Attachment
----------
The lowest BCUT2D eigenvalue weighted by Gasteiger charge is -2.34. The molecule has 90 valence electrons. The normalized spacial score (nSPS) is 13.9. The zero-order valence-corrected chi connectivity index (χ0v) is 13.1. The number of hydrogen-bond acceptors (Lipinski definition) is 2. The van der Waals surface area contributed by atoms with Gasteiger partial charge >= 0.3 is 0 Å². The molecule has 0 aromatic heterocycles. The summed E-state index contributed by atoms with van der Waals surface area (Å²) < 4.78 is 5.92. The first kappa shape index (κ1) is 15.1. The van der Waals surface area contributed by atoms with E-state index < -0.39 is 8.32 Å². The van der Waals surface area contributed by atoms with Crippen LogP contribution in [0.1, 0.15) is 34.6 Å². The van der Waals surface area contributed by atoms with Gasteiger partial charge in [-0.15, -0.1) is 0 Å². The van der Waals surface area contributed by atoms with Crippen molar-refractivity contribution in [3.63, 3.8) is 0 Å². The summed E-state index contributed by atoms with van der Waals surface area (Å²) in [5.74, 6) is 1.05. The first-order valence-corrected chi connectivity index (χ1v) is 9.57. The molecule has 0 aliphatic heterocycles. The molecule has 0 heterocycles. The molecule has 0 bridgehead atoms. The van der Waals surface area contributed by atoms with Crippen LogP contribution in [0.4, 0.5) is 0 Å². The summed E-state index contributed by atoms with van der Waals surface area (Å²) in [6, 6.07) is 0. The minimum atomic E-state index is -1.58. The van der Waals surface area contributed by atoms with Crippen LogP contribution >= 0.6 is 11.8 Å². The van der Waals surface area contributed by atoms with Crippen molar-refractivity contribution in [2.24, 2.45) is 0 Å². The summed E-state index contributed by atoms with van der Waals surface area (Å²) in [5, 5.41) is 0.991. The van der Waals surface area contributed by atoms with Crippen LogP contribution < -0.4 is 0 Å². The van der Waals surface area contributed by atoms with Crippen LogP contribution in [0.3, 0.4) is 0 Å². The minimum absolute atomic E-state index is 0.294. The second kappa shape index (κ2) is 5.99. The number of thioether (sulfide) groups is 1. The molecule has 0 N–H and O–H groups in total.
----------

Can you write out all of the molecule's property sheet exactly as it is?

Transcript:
The lowest BCUT2D eigenvalue weighted by Gasteiger charge is -2.34. The molecule has 90 valence electrons. The normalized spacial score (nSPS) is 13.9. The zero-order valence-corrected chi connectivity index (χ0v) is 13.1. The number of hydrogen-bond acceptors (Lipinski definition) is 2. The van der Waals surface area contributed by atoms with Gasteiger partial charge >= 0.3 is 0 Å². The molecule has 0 aromatic heterocycles. The summed E-state index contributed by atoms with van der Waals surface area (Å²) < 4.78 is 5.92. The first kappa shape index (κ1) is 15.1. The van der Waals surface area contributed by atoms with E-state index < -0.39 is 8.32 Å². The van der Waals surface area contributed by atoms with Crippen LogP contribution in [0.1, 0.15) is 34.6 Å². The van der Waals surface area contributed by atoms with Gasteiger partial charge in [-0.15, -0.1) is 0 Å². The van der Waals surface area contributed by atoms with Crippen molar-refractivity contribution in [3.63, 3.8) is 0 Å². The summed E-state index contributed by atoms with van der Waals surface area (Å²) in [5.74, 6) is 1.05. The first-order valence-corrected chi connectivity index (χ1v) is 9.57. The molecule has 0 aliphatic heterocycles. The molecule has 0 heterocycles. The molecule has 0 bridgehead atoms. The van der Waals surface area contributed by atoms with Crippen LogP contribution in [0.4, 0.5) is 0 Å². The summed E-state index contributed by atoms with van der Waals surface area (Å²) in [6, 6.07) is 0. The minimum atomic E-state index is -1.58. The van der Waals surface area contributed by atoms with Crippen LogP contribution >= 0.6 is 11.8 Å². The van der Waals surface area contributed by atoms with Crippen molar-refractivity contribution in [2.24, 2.45) is 0 Å². The summed E-state index contributed by atoms with van der Waals surface area (Å²) in [5, 5.41) is 0.991. The van der Waals surface area contributed by atoms with Crippen LogP contribution < -0.4 is 0 Å². The van der Waals surface area contributed by atoms with Crippen LogP contribution in [0.3, 0.4) is 0 Å². The minimum absolute atomic E-state index is 0.294. The second kappa shape index (κ2) is 5.99. The number of thioether (sulfide) groups is 1. The molecule has 0 N–H and O–H groups in total.